In the uphill battle to save the critically endangered Sumatran rhino, good news is hard to come by. Last year, the species was declared extinct in the wild in Malaysia and conservationists warned that the creatures -- which number less than 100 -- may disappear entirely from the planet before too long.
“With the ongoing poaching crisis, escalating population decline and destruction of suitable habitat, extinction of the Sumatran rhino in the near future is becoming increasingly likely,” Simon Stuart of International Union for the Conservation of Nature told The Guardian in September.
But this week, a rare ray of hope has illuminated the rhino’s struggle for survival, bringing some much-needed optimism to the crisis.
For the first time in 40 years, conservationists have made physical contact with a Sumatran rhino in Kalimantan, the Indonesian part of the island of Borneo:
According to the WWF, which captured the animal on March 12 for protective purposes, it had been assumed that the Sumatran rhino had gone extinct in Kalimantan until researchers found evidence to the contrary in 2013.
Footprints of the animal and photos captured by camera traps proved the rhino's existence, but none had been seen face-to-face in Kalimantan in four decades.
“This is an exciting discovery and a major conservation success,” Pak Efransjah, CEO of WWF-Indonesia, said in a statement. “We now have proof that a species once thought extinct in Kalimantan still roams the forests, and we will now strengthen our efforts to protect this extraordinary species.”
WWF told The Guardian that the female rhino, believed to be around 4 or 5 years old, will soon be re-homed in a sanctuary about 100 miles from where she was captured. The location of the sanctuary has been kept “really, really vague” to deter poachers, said Stuart.
Sumatran rhinos were once widespread across Asia, from northern India and China to Myanmar, Thailand and the Malay Peninsula. Habitat destruction and poaching, however, decimated populations and by 1965, the species was considered “very rare.”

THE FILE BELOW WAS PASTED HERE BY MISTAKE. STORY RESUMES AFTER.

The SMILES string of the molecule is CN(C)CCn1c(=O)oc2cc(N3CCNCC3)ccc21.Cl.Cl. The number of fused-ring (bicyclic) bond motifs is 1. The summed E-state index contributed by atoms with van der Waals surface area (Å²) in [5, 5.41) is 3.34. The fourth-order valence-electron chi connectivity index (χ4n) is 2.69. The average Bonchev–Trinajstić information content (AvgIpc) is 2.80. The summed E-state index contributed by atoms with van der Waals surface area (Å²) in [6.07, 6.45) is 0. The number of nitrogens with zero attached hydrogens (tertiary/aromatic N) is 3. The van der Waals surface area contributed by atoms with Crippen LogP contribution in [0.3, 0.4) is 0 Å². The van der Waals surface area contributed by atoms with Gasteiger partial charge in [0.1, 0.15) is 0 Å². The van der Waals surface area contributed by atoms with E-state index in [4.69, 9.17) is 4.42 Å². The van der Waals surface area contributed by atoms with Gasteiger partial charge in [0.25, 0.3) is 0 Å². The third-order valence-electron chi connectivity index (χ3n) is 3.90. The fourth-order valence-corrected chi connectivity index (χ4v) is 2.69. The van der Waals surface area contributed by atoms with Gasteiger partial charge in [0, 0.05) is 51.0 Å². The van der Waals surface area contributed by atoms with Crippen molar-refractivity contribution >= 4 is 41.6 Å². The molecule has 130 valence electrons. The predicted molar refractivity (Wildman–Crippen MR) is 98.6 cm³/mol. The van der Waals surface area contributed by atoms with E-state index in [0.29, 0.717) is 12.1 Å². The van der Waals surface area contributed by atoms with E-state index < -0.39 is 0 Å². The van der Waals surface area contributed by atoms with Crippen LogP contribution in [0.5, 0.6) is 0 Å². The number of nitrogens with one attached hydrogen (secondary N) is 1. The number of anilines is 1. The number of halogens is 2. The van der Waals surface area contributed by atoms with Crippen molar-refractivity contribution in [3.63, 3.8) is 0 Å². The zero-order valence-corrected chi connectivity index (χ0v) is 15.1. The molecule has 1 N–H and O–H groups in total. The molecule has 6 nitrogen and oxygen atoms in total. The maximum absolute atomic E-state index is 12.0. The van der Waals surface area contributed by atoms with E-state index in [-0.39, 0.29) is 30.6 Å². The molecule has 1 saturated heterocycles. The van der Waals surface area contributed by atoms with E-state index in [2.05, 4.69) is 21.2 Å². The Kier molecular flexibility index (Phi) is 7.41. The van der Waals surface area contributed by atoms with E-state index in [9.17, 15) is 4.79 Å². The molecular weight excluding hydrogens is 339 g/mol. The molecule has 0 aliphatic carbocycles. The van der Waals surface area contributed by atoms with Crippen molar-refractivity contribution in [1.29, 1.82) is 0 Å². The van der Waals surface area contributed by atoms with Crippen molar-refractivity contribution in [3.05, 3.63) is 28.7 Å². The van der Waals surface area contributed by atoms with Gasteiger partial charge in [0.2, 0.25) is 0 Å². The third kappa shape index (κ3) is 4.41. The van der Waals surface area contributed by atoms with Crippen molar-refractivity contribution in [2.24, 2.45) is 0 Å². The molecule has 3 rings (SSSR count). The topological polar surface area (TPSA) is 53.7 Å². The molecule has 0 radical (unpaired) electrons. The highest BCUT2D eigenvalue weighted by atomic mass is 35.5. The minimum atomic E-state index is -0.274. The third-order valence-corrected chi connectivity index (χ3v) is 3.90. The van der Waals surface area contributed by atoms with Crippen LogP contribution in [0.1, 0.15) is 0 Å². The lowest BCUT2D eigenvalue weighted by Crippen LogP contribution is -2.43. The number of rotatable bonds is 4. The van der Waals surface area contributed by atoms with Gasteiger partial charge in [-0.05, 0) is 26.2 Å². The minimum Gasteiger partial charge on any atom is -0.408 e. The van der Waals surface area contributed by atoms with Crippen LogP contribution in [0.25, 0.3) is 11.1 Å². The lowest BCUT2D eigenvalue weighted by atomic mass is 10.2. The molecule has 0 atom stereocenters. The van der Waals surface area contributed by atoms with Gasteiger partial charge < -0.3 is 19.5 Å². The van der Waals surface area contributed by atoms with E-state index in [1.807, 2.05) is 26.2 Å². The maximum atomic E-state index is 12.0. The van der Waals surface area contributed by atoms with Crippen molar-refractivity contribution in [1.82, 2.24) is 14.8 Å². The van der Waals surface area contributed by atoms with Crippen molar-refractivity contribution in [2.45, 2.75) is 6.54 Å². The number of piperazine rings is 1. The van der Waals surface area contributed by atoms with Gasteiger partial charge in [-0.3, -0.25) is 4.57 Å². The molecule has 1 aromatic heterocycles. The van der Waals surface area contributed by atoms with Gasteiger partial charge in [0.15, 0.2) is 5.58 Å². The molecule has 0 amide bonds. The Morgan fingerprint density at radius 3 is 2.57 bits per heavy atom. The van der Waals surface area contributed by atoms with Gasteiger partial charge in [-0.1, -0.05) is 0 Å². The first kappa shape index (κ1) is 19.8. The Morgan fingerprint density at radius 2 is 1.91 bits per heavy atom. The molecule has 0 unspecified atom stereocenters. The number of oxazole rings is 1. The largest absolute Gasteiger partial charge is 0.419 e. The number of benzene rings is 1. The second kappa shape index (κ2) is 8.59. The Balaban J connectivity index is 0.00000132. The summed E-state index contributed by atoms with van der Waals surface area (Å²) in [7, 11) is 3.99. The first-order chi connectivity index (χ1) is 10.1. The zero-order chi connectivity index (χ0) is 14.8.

The IUCN has classified the Sumatran rhino as critically endangered since 1996.
Today, the rhino can only be found in the wild in Indonesia -- in both Kalimantan and the island of Sumatra.
In an attempt to save the Sumatran rhino from complete annihilation, conservationists have been encouraging breeding among the few animals that remain.
Last year, Harapan, the only male Sumatran rhino in the western hemisphere, was transported across almost 10,000 miles from the Cincinnati Zoo to mate with females in a sanctuary in Sumatra.
“We are hoping [a particular rhino named Rosa] and Harapan will hit it off,” Terri Roth, Cincinnati Zoo’s vice president for conservation and science, told National Geographic.
The Sumatran rhino is the smallest living rhinosaurus. Covered with long hair, the species -- also known as “hairy rhinos” -- are “more closely related to the extinct woolly rhinos than any of the other rhino species alive today,” WWF says.
“It’s a fantastic animal. It’s the weirdest of all the rhinos. They meow like a cat,” Stuart told The Guardian last year of the rare creature. “No one is going to get rich on Sumatran rhinos other than those illegally trading in the horn. There are frankly no economic benefits to saving it, it’s just a moral obligation.”